- There will be no transfer of glutamate to the second chamber.
- What if you did this reaction with the vesicles of a sec61 temperature mutant (ts) and fused them with the bilayer at room temperature? In the puromycin treated trial, what would you expect to happen?
- At room temperature, the experiment should progress but at higher temperatures it should not work.
Mechanism of signal hypothesis[edit | edit source]
- Secretory protein is being produced in the cytoplasm by a ribosome and forms a hairpin loop through the membrane the N-terminus remains on the cytoplasmic side and the apolar amino acids slip through a hole in the channel and enter the lipid bilayer (escaping the polar environment of the channel).
- The rest of the chain continues to grow into the ER lumen.
- When a certain sequence is presented to an enzyme, signal peptidase, resting on the lumen side of the channel signal peptidase clips the polypeptide chain at the signal polypeptide, leaving the secretory protein growing into the ER lumen. The signal peptide then floats into the lipid bilayer and is degraded into amino acids.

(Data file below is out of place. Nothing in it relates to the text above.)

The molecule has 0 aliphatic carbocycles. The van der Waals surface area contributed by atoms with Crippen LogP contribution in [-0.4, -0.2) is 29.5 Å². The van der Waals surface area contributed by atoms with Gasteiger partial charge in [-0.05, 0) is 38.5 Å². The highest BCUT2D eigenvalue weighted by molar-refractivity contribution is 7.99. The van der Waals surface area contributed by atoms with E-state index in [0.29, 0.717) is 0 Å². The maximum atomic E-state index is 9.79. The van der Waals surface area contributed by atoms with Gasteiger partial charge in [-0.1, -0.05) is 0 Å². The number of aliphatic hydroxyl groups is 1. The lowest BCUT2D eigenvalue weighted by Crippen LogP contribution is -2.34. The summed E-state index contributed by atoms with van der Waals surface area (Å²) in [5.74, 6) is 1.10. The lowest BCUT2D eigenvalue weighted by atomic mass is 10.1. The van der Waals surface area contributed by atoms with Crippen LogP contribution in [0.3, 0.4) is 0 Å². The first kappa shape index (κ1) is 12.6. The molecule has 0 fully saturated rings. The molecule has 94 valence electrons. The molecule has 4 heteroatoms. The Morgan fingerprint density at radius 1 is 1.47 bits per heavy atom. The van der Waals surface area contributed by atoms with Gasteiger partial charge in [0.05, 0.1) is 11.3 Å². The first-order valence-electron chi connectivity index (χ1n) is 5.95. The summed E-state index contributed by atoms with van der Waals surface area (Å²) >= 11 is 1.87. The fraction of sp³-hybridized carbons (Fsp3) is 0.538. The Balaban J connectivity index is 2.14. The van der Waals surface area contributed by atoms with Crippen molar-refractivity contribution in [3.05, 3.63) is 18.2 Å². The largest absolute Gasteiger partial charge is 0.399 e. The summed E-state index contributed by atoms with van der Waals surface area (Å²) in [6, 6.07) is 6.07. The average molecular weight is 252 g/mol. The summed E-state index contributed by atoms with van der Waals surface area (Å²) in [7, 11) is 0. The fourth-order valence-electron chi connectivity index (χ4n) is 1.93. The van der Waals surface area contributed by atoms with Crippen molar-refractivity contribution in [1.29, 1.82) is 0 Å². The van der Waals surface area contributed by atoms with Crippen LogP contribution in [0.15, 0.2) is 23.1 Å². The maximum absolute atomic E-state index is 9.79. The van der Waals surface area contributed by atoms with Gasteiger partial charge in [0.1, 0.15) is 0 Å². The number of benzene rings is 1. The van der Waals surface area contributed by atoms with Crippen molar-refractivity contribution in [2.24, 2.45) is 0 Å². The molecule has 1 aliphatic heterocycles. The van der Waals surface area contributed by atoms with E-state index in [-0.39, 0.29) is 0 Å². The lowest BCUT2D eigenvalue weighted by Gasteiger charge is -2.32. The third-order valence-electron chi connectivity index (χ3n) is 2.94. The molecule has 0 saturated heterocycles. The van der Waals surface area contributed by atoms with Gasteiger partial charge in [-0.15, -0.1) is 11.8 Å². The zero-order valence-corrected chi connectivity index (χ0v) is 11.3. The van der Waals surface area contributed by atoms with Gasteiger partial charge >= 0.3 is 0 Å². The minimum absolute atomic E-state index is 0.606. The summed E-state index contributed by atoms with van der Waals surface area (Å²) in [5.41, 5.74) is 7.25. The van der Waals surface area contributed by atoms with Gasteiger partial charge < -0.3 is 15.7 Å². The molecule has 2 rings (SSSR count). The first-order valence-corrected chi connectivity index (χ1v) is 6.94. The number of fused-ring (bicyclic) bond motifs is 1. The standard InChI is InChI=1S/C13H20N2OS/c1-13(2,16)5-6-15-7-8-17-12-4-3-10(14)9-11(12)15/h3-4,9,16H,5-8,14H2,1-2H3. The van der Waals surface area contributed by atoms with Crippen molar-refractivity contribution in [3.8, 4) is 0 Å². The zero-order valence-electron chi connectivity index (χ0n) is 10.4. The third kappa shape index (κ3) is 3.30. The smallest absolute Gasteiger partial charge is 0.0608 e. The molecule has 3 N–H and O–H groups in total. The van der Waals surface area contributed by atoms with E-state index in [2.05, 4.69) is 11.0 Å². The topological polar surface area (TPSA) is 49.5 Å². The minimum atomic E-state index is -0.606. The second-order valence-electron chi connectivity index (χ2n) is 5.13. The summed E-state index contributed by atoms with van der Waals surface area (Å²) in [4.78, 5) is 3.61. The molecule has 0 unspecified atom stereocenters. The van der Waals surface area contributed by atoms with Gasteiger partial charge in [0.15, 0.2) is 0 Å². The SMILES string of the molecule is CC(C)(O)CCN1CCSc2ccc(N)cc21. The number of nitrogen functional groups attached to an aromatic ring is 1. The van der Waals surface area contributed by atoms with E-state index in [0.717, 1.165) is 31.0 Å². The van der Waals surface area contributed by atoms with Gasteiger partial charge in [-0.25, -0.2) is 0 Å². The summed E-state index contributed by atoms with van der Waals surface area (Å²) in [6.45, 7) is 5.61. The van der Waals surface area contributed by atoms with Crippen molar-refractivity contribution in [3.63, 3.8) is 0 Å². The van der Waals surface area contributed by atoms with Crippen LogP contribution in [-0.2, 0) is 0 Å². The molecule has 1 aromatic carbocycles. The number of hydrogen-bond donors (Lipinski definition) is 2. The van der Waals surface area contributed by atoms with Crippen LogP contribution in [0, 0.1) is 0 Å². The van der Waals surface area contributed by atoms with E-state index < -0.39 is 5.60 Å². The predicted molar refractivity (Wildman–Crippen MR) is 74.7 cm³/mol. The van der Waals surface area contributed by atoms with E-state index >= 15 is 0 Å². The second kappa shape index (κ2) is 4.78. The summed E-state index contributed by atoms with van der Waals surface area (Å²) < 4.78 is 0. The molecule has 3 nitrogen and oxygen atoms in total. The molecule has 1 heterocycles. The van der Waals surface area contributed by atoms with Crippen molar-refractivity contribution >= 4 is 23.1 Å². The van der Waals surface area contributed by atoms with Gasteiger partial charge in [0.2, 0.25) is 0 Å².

How do sugars get attached[edit | edit source]
- Some proteins acquire N-glycosylatedly linked oligosaccharides.
- The oligosaccharide is ready to be linked to the polypeptide waiting for the consensus sequence for N-glycosylation (Asn-X-Ser or Asn-X-Thr).
- The N-terminus of asparagine is acted upon by the dolichol polysaccharide creating an N-linkage.
- Many cytoplasmic proteins have this sequence but they are not glycosylated because they are translocated into the endoplasmic reticulum.
Types of membrane proteins[edit | edit source]
- Type I proteins have their N-terminus facing the outside of the cell.
- Type II proteins have their C-terminus facing the outside of the cell.
- Polytopic proteins loop through the cytoplasm multiple times.
Please feel free to add details or make changes where necessary. Contact me via email if you need help. Thanks, April